After 2 months, I’m still figuring out what it means to be a VISTA. My perceptions have changed, because even with the information we receive at PSO, I had no idea what it meant to be a VISTA when I left Philadelphia. I’m still learning and I am realizing that being a VISTA is much more than doing daily tasks that might become redundant for other office personnel. I always push myself to think about how what I am doing is supporting the VISTA model. This is a great mindset to have though, because in future careers I hope to always think about if I am supporting the overall goals of my organization.
At PSO, becoming a VISTA felt great. Embarking on a year of service by spending a week with other people who were doing the same and were excited for themselves and for you was a positive and uplifting feeling. Continuing a year of service with people who often times get too lost in their tasks to remember why they are here and who they are here for, and who have no idea that I am embarking on a year of service and am excited to make changes, is a completely different experience. At PSO and at RYY meetings we love to share our thoughts, ideas for improvement, successes, challenges, etc… At my placement, complaints and fear are shared instead of ways to fix what is being complained about and change what is scary. Ideas for improvement are thrown around every minute, but are seldom implemented for a variety of reasons. And successes are muffled by the media while challenges and difficulties flood the new papers and TV stations.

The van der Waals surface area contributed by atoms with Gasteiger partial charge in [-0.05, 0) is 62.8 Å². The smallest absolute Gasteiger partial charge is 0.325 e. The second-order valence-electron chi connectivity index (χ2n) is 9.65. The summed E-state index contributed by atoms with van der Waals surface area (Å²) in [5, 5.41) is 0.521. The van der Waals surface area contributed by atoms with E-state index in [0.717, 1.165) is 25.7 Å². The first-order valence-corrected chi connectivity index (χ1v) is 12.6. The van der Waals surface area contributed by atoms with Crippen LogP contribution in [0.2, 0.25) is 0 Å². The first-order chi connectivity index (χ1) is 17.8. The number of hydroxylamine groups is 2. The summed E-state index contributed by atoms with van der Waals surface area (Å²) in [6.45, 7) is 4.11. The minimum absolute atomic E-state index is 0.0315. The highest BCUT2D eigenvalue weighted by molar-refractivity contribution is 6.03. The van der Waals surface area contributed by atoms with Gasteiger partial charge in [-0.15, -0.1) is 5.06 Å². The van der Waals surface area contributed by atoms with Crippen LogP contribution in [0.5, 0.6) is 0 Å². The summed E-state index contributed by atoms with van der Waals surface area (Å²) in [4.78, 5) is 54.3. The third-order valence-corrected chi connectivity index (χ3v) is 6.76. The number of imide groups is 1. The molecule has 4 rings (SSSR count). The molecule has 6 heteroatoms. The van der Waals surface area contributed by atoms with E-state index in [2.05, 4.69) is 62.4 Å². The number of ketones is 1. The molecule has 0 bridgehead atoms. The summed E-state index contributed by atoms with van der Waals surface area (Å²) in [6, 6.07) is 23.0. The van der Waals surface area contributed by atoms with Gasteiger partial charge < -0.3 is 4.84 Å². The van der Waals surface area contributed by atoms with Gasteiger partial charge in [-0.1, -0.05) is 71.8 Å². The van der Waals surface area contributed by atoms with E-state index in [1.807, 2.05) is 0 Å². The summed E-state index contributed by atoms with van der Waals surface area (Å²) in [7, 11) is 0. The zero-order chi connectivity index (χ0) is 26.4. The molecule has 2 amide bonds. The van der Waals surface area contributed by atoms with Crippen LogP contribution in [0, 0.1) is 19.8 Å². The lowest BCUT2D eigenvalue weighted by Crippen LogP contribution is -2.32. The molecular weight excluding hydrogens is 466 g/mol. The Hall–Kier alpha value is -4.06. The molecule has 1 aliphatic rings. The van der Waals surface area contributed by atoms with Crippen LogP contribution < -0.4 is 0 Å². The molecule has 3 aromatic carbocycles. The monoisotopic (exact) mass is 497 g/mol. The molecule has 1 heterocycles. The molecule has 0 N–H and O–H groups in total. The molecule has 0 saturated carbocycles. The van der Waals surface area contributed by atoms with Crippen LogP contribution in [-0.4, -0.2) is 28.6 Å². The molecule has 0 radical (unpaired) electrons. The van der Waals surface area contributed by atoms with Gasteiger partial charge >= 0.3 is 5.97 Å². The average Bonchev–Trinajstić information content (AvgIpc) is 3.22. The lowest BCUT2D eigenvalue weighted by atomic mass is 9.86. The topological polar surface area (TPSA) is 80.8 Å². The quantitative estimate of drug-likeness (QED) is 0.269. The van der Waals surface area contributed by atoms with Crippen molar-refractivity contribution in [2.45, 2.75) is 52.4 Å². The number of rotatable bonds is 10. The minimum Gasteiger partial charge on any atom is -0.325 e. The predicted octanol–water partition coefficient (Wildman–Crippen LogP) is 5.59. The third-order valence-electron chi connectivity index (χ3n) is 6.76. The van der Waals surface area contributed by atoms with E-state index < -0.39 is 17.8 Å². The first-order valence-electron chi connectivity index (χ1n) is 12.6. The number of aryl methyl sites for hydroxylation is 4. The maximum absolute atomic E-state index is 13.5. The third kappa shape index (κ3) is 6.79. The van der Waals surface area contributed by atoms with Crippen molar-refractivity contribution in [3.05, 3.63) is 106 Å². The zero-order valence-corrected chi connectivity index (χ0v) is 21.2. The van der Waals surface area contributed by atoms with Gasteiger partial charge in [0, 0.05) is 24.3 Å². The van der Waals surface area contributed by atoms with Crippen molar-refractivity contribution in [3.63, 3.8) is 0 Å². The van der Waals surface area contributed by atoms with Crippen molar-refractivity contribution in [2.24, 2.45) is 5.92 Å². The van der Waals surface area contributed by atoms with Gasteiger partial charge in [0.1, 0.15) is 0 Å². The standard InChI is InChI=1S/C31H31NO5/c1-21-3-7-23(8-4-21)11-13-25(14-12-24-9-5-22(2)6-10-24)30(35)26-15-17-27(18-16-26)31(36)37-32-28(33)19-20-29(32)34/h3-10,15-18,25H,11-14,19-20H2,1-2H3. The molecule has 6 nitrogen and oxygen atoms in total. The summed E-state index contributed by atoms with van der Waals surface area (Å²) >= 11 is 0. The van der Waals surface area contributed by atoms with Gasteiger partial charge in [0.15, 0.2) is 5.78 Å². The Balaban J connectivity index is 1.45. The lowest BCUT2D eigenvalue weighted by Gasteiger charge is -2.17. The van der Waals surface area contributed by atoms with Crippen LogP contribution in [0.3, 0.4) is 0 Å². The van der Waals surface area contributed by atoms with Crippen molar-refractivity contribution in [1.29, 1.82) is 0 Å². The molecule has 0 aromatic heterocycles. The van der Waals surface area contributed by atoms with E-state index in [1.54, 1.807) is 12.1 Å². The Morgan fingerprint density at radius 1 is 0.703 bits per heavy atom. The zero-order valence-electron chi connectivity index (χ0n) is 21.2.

I am not sure if my perceptions of being a VISTA have changed but through writing this, I know that my perceptions of my organization have changed and continue to change every day. Some days I feel sick to my stomach about things that take place and some days I am ecstatic about changes being implemented by my department! So maybe this is what being a VISTA means-experiencing ups and downs and gaining a better understanding of community organizations, both positive and negative.